Red chamber rot
THE Senate expenses scandal that has transfixed Canadians gives them the perfect opportunity to rid themselves of this “colonial relic,” J. Patrick Boyer argues persuasively in his latest book. A prolific author of more than 20 books dealing with Canadian politics and history, Boyer draws on his experience as a former Progressive Conservative MP, constitutional lawyer and political science professor.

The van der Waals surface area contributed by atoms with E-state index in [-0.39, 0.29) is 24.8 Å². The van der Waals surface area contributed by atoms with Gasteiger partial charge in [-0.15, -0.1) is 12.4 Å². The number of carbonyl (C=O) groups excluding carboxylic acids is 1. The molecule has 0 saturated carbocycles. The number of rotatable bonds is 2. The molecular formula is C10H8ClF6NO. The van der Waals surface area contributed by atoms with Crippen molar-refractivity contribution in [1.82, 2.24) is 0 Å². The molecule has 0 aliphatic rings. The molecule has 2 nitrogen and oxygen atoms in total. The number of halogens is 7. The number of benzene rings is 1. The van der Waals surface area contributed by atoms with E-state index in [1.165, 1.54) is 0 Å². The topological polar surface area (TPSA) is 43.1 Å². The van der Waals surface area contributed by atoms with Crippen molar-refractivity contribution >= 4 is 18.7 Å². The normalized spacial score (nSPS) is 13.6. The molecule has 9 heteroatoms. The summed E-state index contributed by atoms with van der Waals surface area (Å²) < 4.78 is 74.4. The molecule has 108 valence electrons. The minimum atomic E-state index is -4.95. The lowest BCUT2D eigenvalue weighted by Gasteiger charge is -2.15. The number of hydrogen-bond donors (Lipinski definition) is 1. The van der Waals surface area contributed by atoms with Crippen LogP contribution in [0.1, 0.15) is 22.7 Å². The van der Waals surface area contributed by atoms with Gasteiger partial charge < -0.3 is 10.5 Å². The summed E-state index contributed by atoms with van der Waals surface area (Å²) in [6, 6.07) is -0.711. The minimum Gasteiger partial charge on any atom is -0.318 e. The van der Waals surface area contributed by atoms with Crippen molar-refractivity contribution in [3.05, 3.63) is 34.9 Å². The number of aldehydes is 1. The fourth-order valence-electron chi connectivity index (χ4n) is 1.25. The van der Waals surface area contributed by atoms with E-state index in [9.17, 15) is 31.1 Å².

Fortunately, he’s also a journalist, bringing a deft turn of phrase to what has been seen in the past as a deadly-dull topic: Senate reform. All that changed over the past year, as Canadians came to know only too well what the previously overlooked and under-reported red chamber and its denizens looked like. Boyer traces the scandal to Prime Minister Stephen Harper’s decision to appoint “star” senators: Former TV journalists Mike Duffy and Pamela Wallin, and aboriginal leader Patrick Brazeau. He paints surprisingly sympathetic portraits of all three senators. Boyer reminds us, in a way that Wallin’s former friends and colleagues in the news media never did, that she was a groundbreaking journalist and then a great promoter of Canada as consul-general in New York. Duffy had the face that everyone trusted to deliver a fair look at national politics, first on CBC and then with his own shows on CTV. Perched right outside the Commons door, he would simply pull the newsmakers of the day onto his set and thrust a microphone at them. Brazeau helped build an organization to speak for all the aboriginal Canadians who do not live on a reserve. Their specific problems revolve around the claim of a principal residence in the province they represent and thus the need to claim an allowance for a second residence in Ottawa. Wallin also racked up more flights than allowed under the Senate’s rules. But those three senators have a point when they say that those rules have been murky and abused by others in the past, Boyer maintains. That doesn’t excuse their behaviour. But it is a symptom, to Boyer, of fundamental rot in the foundation, leading him to condemn the whole creaky edifice. Boyer raises, then demolishes, all the arguments in favour of the status quo: The Senate is a chamber of “sober second thought. The few times senators have delayed legislation, it has always been for partisan reasons. To block the GST, they blew kazoos and rattled noisemakers — sober, indeed. The Senate represents regional or provincial interests. It never did, Boyer says, and no one can legitimately represent a province better than its premier. Senators can make an invaluable contribution to public debate by carrying on cross-country investigations of important topics and making recommendations to government. Boyer concedes there have been some worthwhile reports over the years. But the whole business of research is better conducted by the Library of Parliament, while public consultations and policy recommendations are better left to royal commissions and policy think tanks. Boyer then marches through all the recommendations for Senate reform, which date back to shortly after its creation. Prime ministers from Robert Borden through Lester Pearson and Brian Mulroney have had big plans to change the Senate. So did Harper, along the lines of the “equal, elected, effective” Senate the Reform Party used to advocate. He has gradually jettisoned most of his proposals in favour of making appointments the same old way, leading, inevitably, to the expenses scandal. The book’s one shortcoming is Boyer’s bare mention of the defeat of the abortion bill during the Brian Mulroney era, by senators appointed by Mulroney. Given his detailed discussion of every other issue, Boyer should have dissected that incident more, particularly its ramifications for sober second thought. Boyer concludes by calling for a national referendum on abolition of the Senate, to be held at the same time as the next federal election. If it happens, there’s no doubt which way he will vote. Donald Benham is director of hunger and poverty awareness at Winnipeg Harvest.